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New Course to be offered this Fall
Foothill DeAnza will offer a new course in nanotechnology for students and working professionals who want an introduction to the subject. This course, which will be a survey of the emerging field of nanotechnology, is intended for a multidisciplinary audience with a variety of backgrounds. Students will be introduced to the underlying principles and theory relevant at the nanoscale dimension. After completion of the course, students should have a broad understanding of the industry and its potential and be familiar with current and future applications in materials, biology, physics, chemistry, computing, electronics, energy, medicine, and a variety of consumer markets.
Application and registration deadline is September 21st. Late registration is available with instructor’s consent.
Registration information here
Classes meet Wednesday evening from 6:00 to 9:00 p.m.
Also available as an online course.
Course # Engr 76, Call # 3796 is physical and #3797 is online
Instructors: Robert D. Cormia and Neha Kumar-Choksi (co-teachers)
Classes run from September 26th through December 10th.
Course requirements: College level science, e.g., chemistry, physics, and biology, or equivalent is recommended. Familiarity with web searching, especially for peer-reviewed articles, is essential. Desire to explore new technologies related to a particular domain, such as electronics, energy, medicine, etc., is a key success factor.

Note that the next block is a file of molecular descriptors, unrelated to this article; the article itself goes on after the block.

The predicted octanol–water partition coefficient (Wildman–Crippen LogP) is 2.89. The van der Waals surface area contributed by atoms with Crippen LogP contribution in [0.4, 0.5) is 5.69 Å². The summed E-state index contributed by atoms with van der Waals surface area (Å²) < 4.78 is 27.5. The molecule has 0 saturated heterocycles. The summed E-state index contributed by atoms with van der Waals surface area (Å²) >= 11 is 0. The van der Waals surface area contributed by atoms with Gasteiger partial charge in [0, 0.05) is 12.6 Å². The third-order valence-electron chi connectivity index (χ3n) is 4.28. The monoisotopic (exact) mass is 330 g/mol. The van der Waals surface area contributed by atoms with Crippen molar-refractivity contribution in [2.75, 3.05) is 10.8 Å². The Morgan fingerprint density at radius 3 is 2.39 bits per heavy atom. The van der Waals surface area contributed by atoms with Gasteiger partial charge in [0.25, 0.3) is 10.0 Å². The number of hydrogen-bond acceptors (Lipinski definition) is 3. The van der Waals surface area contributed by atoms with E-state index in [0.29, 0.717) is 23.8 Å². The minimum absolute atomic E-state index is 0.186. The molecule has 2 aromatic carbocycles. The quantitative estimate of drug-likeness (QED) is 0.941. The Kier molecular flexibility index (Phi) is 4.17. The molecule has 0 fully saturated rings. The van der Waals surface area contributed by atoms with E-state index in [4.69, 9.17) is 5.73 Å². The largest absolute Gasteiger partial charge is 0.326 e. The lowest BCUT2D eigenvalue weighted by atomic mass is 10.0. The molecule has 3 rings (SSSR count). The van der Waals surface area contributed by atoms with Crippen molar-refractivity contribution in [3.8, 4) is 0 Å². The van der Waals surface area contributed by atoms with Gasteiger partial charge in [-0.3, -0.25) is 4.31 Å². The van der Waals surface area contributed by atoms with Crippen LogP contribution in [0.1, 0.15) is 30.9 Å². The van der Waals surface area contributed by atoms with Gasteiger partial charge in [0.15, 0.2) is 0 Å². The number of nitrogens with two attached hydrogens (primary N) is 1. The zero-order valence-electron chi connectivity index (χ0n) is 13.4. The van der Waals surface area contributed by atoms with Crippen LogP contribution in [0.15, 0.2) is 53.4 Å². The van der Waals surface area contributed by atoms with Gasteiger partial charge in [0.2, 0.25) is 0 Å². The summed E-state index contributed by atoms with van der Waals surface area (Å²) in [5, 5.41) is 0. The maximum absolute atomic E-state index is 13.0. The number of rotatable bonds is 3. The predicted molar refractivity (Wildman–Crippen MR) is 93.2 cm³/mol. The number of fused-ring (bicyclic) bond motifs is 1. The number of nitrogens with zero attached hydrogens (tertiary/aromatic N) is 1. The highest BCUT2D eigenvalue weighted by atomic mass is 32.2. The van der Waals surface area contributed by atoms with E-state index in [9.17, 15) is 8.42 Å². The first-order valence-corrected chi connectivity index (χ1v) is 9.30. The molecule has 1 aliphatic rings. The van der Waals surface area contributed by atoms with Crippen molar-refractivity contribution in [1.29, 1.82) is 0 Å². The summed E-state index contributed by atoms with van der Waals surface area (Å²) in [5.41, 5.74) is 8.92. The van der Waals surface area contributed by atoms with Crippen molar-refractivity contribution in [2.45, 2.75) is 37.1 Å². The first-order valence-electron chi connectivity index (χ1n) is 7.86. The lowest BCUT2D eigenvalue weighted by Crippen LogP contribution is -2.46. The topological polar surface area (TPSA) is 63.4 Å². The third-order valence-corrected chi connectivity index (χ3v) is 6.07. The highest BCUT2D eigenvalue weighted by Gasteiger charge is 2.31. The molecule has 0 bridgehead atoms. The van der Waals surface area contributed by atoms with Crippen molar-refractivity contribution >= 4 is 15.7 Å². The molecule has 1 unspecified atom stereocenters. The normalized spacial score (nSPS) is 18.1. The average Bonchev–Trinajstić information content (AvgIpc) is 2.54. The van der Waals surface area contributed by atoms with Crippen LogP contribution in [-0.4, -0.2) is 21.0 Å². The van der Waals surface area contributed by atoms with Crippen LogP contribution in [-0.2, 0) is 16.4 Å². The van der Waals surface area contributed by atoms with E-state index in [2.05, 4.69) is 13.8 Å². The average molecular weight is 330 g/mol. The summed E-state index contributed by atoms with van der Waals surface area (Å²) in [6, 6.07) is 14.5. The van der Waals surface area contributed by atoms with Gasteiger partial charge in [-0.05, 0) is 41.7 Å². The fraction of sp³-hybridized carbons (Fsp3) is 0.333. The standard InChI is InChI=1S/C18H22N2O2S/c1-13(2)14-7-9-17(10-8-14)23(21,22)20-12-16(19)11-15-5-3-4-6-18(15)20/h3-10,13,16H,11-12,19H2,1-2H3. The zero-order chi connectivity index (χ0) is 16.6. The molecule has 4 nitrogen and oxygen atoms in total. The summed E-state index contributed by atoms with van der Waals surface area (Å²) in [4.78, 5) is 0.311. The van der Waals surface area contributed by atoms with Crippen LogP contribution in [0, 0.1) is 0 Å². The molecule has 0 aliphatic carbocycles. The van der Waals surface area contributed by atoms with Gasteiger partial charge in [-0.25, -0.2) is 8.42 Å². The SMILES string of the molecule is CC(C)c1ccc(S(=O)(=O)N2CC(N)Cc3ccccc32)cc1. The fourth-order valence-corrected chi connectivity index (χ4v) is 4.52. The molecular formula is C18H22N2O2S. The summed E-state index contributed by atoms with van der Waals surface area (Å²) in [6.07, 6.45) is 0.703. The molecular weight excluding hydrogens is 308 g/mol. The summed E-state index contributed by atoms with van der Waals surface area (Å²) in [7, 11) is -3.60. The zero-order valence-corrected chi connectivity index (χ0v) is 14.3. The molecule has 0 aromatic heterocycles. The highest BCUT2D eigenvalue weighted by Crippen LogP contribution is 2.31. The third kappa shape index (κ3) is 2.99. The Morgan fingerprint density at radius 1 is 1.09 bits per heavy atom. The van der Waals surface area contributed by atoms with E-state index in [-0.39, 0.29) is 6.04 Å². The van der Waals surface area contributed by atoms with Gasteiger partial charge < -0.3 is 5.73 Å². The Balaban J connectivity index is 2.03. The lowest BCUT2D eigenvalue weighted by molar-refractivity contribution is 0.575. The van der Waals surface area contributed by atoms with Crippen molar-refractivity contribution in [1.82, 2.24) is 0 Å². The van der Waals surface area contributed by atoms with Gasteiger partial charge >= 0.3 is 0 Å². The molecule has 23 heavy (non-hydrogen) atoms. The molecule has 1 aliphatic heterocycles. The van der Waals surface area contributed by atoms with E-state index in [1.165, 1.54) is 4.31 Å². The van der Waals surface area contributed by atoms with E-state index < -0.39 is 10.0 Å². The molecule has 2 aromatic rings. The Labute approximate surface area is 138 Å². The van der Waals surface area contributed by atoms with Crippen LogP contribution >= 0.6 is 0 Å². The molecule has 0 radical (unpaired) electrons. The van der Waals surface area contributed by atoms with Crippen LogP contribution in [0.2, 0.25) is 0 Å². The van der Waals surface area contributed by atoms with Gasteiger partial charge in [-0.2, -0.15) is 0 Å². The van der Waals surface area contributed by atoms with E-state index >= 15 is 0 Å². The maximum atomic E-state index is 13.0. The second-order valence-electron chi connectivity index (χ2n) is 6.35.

Topics to include:
Issuers of news releases, not 7th Wave, Inc. or Nanotechnology Now, are solely responsible for the accuracy of the content.
|Related News Press|
SUNY Poly, in Collaboration with the George Washington School of Medicine and Health Sciences and Stony Brook University, Demonstrates Pioneering Method to Visualize and Identify Engineered Nanoparticles in Tissue March 25th, 2016
A compact, efficient single photon source that operates at ambient temperatures on a chip: Highly directional single photon source concept is expected to lead to a significant progress in producing compact, cheap, and efficient sources of quantum information bits for future appls May 3rd, 2016
Nuclear pores captured on film: Using an ultra fast-scanning atomic force microscope, researchers from the University of Basel have filmed 'living' nuclear pore complexes at work for the first time May 3rd, 2016